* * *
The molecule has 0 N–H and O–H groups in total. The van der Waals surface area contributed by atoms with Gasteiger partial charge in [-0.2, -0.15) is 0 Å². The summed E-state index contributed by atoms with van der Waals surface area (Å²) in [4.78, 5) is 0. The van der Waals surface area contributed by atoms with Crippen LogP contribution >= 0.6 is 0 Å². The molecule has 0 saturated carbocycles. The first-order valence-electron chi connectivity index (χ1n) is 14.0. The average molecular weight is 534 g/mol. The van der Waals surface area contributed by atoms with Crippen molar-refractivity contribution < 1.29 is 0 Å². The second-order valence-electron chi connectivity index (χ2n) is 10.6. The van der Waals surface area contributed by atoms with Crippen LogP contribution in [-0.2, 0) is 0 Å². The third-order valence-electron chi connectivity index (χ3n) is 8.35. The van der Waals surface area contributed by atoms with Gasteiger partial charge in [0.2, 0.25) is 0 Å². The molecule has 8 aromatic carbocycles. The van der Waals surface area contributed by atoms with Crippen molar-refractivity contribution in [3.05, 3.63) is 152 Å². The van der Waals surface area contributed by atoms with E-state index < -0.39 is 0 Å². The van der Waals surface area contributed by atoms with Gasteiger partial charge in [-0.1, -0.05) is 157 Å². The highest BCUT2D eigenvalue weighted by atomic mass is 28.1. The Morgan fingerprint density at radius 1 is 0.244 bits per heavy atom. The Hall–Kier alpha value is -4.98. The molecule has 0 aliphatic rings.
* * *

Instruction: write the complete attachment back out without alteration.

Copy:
The molecule has 0 N–H and O–H groups in total. The van der Waals surface area contributed by atoms with Gasteiger partial charge in [-0.2, -0.15) is 0 Å². The summed E-state index contributed by atoms with van der Waals surface area (Å²) in [4.78, 5) is 0. The van der Waals surface area contributed by atoms with Crippen LogP contribution >= 0.6 is 0 Å². The molecule has 0 saturated carbocycles. The first-order valence-electron chi connectivity index (χ1n) is 14.0. The average molecular weight is 534 g/mol. The van der Waals surface area contributed by atoms with Crippen molar-refractivity contribution < 1.29 is 0 Å². The second-order valence-electron chi connectivity index (χ2n) is 10.6. The van der Waals surface area contributed by atoms with Crippen LogP contribution in [-0.2, 0) is 0 Å². The third-order valence-electron chi connectivity index (χ3n) is 8.35. The van der Waals surface area contributed by atoms with Gasteiger partial charge in [0.2, 0.25) is 0 Å². The molecule has 8 aromatic carbocycles. The van der Waals surface area contributed by atoms with Crippen molar-refractivity contribution in [3.05, 3.63) is 152 Å². The van der Waals surface area contributed by atoms with E-state index < -0.39 is 0 Å². The van der Waals surface area contributed by atoms with Gasteiger partial charge in [-0.1, -0.05) is 157 Å². The highest BCUT2D eigenvalue weighted by atomic mass is 28.1. The Morgan fingerprint density at radius 1 is 0.244 bits per heavy atom. The Hall–Kier alpha value is -4.98. The molecule has 0 aliphatic rings.